By Bryan Lowry
The Wichita Eagle
August 13, 2014

TOPEKA – Gov. Sam Brownback unveiled his re-election campaign platform Tuesday, promising to add 100,000 private sector jobs to the state over the next four years.

Brownback and Lt. Gov. Jeff Colyer touted tax cuts made during their first term, which they said made Kansas a leader in small business growth, during campaign stops in Overland Park, Topeka and Wichita.

In launching his “Road Map 2.0,” Brownback said the job growth would help sway the state’s young people to stay in Kansas rather than depart for opportunities elsewhere.

“You need to have purpose in your growth,” Brownback said. “We want to have our children and our grandchildren and their children to come, to have a place to come and to say, ‘This is where I want to invest my life. I don’t have to go to Houston, or Dallas, or Chicago or somewhere else to invest my life. No, I can invest it in Kansas. And I can do everything I want to right here in this state.’ ”

“Kansas. This is where we want them live. And it’s not going to happen if we’re not growing and dynamic,” he said.

Brownback said job growth would create enough revenue to mitigate the $238 million budget shortfall the state is projected to face by July 2016, according to the nonpartisan Kansas Legislative Research Department.

“We’re going to continue to grow the economy,” he said when asked about the state’s projected budget shortfall. “We’re going to continue to grow the economy,” he repeated.

When asked if the growth would happen at a fast enough rate to prevent the shortfall, the governor responded with one word: “Yes.”

Jon Hummel, the governor’s policy director, said that the administration did not foresee cuts happening at this time, but that it would review the budget in November when the revenue estimating group convenes.

“We don’t really know all that until the November estimate,” Hummel said. “We don’t really set plans in the middle of the fiscal year. In November the group will get back together and we’ll look at Medicaid, education, all those things, and then we’ll decide what has to be done.”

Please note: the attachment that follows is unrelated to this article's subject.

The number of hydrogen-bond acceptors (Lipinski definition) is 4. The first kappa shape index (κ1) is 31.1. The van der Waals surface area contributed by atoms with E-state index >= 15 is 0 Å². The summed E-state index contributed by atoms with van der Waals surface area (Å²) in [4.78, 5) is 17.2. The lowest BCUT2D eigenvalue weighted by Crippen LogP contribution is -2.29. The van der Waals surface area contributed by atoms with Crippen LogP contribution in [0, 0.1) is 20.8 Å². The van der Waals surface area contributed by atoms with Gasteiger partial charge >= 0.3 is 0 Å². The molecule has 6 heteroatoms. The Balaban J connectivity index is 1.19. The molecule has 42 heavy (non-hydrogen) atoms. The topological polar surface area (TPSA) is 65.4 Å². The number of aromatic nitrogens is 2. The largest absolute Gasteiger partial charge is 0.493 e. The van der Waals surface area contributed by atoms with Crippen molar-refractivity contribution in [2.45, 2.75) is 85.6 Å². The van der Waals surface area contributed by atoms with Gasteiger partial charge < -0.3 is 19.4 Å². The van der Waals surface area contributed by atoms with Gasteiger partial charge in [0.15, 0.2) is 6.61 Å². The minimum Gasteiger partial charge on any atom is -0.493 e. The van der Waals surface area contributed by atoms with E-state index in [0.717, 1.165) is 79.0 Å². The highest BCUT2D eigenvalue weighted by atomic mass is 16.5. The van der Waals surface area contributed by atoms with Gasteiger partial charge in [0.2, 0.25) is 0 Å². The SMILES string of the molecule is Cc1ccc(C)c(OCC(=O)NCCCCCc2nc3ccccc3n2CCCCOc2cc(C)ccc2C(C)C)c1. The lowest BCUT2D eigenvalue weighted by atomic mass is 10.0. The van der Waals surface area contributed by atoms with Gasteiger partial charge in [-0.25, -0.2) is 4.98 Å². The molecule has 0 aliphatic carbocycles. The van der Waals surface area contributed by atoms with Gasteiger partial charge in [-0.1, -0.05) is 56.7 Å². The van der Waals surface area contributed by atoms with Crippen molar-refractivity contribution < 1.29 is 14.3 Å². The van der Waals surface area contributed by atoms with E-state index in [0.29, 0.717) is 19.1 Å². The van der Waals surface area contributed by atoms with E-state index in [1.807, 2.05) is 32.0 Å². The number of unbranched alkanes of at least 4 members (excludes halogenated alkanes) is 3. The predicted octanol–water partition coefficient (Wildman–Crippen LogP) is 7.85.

Several economists and policy analysts have warned that the state may be unable to avoid serious budget cuts in the coming year.

Chris Pumpelly, spokesman for Paul Davis, the Democratic nominee in the governor’s race, said in a statement that the “state is facing a budget crisis of Sam Brownback’s making.”

“Sam Brownback said he wants to ‘hit the accelerator’ on his ‘Road Map,’ ” Pumpelly said. “Kansans just can’t afford that. They want a governor who will focus on working across party lines to find commonsense, Kansas solutions for our families.”

Brownback and Colyer repeatedly touted job growth that had resulted from their policies, taking credit for 55,000 new private sector jobs since they took office.

Job numbers have been an area of dispute in the race. Democrats have repeatedly noted that Kansas lags the nation in growth and was one of the only states to lose more jobs than it gained between November 2013 and May 2014.

The Kansas City Star noted in an editorial last month that Brownback’s figures omit the 8,300 public sector jobs that have been lost since Brownback took office, which if included would put Kansas’ job growth at 3.5 percent compared to the U.S. average of 6.1 percent.

The Star noted that even if one excludes public sector jobs and only focuses on private sector jobs, Kansas has a 5.1 percent growth rate since Brownback took office – which still falls below the U.S. average of 7.6 percent and below neighbors Colorado and Oklahoma, at 10.2 and 8.1 percent respectively.

With the goal of adding 25,000 jobs a year in the next four years, Brownback promised to develop a statewide export strategy and recruit more advanced manufacturing to the state.

Brownback also proposed creating a program for urban communities to revitalize high poverty areas in Wichita and other cities that would be loosely modeled on the Rural Opportunity Zones, a program that encourages doctors and other professionals to move to under-served rural communities through tax breaks and other benefits.

“We would like to do something like that in urban (communities),” Brownback said. “Because our rural one has worked well. … And you create an opportunity. That’s what we’re trying to do is create an opportunity in an area that’s had challenges to it.”

Several of Brownback’s original Road Map goals from 2010 have still yet to be accomplished. For example, the governor promised to increase fourth-grade reading scores during his 2010 campaign. However, the state’s fourth-grade reading scores on the National Assessment of Educational Progress have gone down a point since Brownback took office, while most states saw increases.

He also promised to decrease the number of children living in poverty, but the percentage of Kansas children living below the poverty line has increased since Brownback took office, according to Kansas Action for Children.

Brownback said he was still focused on making progress on education and social policy and would be unveiling his plans on those issues in the coming weeks.

The Davis campaign attacked Brownback for not accomplishing all of the goals in his 2010 Road Map. “By his own metrics, his ‘Road Map’ has been an unmitigated failure,” Pumpelly said.

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